Anonymous inner classes can appear a bit confusing to start with and are sometimes difficult to notice in other programmer’s code. The "});" is usually a telltale. They can cut down on trivial classes that you only need the once though, especially if you use an adapter class:

// MyFrame.java
import java.awt.*;
import java.awt.event.*;
public class MyFrame extends Frame {
    MyFrame() {
        super("MyFrame");
        addWindowListener(new WindowAdapter() {
            public void windowClosing(WindowEvent e) {System.ext(0);}
        });
    }
}

WindowAdapter implements all the methods required by the WindowListener interface. These methods do absolutely nothing, so you have to override the methods that you need, but you do not have to worry about the ones in which you are not interested.

When you compile a class with an anonymous inner class you get two compiled class files: in the above you get Frame.class and MyFrame$1.class.

If the class you are using as the base (e.g. WindowAdapter) has constructors that take arguments, there is nothing to stop you using these, but you cannot define new constructors for anonymous inner classes (because you do not get a chance to use them).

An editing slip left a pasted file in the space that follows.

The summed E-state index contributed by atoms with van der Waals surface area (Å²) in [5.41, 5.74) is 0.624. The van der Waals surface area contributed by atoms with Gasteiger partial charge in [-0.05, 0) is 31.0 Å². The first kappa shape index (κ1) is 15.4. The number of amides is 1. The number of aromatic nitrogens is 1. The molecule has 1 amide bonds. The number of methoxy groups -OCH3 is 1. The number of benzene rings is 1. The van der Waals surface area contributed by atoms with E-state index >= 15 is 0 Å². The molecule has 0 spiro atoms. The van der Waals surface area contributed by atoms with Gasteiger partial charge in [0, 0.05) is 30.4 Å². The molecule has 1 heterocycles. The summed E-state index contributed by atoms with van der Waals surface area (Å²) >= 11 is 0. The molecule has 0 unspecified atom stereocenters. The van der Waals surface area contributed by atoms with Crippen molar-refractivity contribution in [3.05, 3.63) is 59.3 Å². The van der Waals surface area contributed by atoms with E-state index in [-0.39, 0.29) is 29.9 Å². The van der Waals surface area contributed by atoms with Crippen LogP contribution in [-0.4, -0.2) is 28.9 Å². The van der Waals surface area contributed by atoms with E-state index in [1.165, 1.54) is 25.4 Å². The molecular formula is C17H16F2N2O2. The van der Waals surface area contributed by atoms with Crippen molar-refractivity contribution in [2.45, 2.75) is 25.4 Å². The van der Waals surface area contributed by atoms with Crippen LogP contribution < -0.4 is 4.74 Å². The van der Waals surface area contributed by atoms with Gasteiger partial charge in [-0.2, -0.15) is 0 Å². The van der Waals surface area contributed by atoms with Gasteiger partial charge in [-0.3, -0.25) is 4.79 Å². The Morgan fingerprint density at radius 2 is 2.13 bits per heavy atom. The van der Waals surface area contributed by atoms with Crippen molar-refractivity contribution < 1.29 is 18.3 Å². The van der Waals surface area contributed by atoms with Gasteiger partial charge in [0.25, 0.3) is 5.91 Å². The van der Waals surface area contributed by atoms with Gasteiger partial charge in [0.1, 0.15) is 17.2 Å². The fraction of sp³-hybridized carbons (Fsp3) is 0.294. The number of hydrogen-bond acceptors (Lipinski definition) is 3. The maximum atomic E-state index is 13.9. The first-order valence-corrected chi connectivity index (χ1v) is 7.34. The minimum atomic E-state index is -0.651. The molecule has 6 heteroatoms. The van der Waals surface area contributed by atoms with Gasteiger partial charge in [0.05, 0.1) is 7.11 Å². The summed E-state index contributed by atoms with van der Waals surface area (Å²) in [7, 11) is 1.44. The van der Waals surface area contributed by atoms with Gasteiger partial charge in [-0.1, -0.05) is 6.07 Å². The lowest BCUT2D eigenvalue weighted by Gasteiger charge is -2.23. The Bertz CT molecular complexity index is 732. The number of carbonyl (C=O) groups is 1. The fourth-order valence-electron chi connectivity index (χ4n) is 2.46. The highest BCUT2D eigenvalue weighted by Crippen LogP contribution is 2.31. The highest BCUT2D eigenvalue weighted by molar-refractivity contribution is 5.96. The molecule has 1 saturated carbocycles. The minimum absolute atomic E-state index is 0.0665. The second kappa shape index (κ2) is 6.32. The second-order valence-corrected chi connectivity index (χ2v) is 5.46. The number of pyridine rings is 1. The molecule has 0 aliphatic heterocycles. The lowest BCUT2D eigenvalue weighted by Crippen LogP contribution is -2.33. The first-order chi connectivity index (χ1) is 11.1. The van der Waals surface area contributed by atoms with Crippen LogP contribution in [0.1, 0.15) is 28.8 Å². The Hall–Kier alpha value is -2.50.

Usually the hardest bit about writing anonymous inner classes is getting the braces and parentheses and so forth to match up, so it is advisable to get things to compile at an early stage before tackling the method details. As a rule inner classes are small, convenience classes; if you find that you are having to write lots of detail in an inner class, it is probably time to separate it out into its own file.

-----------

P.S.   To make any of the above runnable, add a main method to MyFrame:

    public static void main(String[] args) {
        MyFrame mf = new MyFrame();
        mf.show();
    }